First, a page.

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Lost Shuttles

  1. Sep 8, 2007 #1
    If the universe as a whole is moving at great speeds and spaces is a mostly vacant vacuum why aren't space shuttles lost when they brake free of gravity?
     
  2. jcsd
  3. Sep 8, 2007 #2

    Doc Al

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    Is it?
    OK
    Space shuttles don't escape earth orbit. (And they are part of the universe, just like everything else.)

    Perhaps you can restate your question.
     
  4. Sep 8, 2007 #3
    Um, yes, sorry. What I'm laboring to ask, is what keeps a free object in space from getting left behind by the moving universe?
     
  5. Sep 8, 2007 #4

    berkeman

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    And remember that no matter how fast the "vacuum" moves, since it is a vacuum, it cannot exert a force on the Space Shuttle. So the main forces that the Space Shuttles experience are gravitational attraction from nearby masses (Earth mostly, moon a little, sun a tiny bit, etc.), and a little bit maybe from the Solar Wind. There is no vacuum Universal Wind to blow satellites away once they reach escape velocity from the Earth. Does that make sense?
     
  6. Sep 8, 2007 #5

    berkeman

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    Because the object is already moving at the same speed as the solar system. I takes a force to change the velocity of the object, and there is no vacuum Universe Wind force to blow the object away. It's the same as if you are standing in the trailer of an 18-wheeler going a constant speed down the highway. You toss a ball up and catch it, just like you were standing stationary in the park.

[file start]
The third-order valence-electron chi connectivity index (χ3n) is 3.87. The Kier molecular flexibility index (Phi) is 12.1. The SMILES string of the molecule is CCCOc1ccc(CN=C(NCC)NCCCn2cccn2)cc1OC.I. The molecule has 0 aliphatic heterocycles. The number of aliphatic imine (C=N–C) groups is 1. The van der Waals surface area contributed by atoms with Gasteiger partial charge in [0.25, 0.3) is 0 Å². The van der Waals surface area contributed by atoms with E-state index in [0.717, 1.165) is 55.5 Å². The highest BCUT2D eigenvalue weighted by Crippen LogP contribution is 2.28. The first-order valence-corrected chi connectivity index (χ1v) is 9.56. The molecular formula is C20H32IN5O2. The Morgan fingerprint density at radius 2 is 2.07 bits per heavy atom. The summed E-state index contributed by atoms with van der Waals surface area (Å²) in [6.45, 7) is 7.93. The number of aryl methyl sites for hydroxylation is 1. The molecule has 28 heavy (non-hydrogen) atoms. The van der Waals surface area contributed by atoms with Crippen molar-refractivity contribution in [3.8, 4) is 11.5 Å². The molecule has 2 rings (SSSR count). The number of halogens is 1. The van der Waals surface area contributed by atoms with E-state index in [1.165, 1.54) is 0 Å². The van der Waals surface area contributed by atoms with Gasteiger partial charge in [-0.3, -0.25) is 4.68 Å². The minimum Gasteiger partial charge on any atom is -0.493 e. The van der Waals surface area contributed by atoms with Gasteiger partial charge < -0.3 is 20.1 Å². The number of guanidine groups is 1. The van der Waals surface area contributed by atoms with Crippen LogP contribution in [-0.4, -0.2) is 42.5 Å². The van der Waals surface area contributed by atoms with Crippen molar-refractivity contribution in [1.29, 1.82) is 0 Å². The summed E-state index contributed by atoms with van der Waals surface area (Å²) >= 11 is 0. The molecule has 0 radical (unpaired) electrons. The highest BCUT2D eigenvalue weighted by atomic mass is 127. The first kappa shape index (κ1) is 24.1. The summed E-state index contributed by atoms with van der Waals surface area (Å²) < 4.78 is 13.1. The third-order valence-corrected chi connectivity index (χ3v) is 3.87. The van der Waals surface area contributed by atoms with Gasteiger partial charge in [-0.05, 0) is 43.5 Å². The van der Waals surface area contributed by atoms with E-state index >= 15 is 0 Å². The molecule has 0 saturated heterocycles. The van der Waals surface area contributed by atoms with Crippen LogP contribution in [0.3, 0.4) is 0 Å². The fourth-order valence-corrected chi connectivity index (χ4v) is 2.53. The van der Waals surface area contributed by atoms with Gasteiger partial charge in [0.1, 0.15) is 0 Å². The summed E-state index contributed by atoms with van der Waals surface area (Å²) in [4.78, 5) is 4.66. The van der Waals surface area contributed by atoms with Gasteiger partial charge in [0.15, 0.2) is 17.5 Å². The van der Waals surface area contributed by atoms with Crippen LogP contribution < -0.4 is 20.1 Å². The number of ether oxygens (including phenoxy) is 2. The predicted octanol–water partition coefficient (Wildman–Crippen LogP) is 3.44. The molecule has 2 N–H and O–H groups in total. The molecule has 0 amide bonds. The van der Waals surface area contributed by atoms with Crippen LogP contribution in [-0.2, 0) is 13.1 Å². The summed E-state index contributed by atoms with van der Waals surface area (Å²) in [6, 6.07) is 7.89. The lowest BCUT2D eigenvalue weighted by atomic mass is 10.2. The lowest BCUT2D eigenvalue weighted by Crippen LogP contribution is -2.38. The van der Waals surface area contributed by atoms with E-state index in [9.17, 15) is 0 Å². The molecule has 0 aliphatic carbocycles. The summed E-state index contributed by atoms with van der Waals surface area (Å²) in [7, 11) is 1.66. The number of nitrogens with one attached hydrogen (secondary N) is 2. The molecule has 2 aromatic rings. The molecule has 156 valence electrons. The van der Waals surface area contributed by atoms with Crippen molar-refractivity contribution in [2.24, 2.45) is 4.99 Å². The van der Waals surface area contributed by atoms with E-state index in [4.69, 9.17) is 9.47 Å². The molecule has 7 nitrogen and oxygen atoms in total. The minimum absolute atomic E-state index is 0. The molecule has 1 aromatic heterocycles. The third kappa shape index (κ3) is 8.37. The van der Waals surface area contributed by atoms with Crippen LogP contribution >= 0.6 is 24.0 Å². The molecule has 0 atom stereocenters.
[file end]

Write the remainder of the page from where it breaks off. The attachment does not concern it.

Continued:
7. Sep 8, 2007 #6
    I see, but then is there a point at which gravity is taken out of the equation and self propulsion over takes the initial force, could a object between the galaxies brake free of the expanding universe?
     
  8. Sep 8, 2007 #7

    russ_watters

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    Newton's first law states that an object in motion tends to stay in motion and an object at rest tends to stay at rest, unless acted upon by an outside force.

    So an object free of earth's gravity, but in the general vicinity of earth and moving with it will just keep on moving with it.

    Also, the phrase "brake free of the expanding universe" doesn't have any meaning that I can decipher. You may be operating on another misconception about motion there, but I'm not sure I understand what you are driving at...
     
    Last edited: Sep 8, 2007
  9. Sep 8, 2007 #8
    Yeah, think I get it now, any man made construct is still part of the universe despite its location and/or acceleration. I guess you can tell I'm not formally educated in physics, but I do have an interest in it, sorry if my question was unclear.
     
  10. Sep 8, 2007 #9
    The Hubble expansion is comparatively negated inside galaxies, where gravitation for the most part overcomes its effect. The cosmological expansion between the Earth and a satellite in geosynchronous orbit (35,786 km) is only about 10-8 cm/sec.
     
  11. Sep 9, 2007 #10

    Danger

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    Unless (maybe) black holes or wormholes are involved, nothing can break free from the universe. Where would it go?
     
  12. Sep 12, 2007 #11
    space has no friction so it is made of nothing so at the end of the univese (like the ege) what is there unless it is just nothing but then it wouldent be the ege of the universe
     
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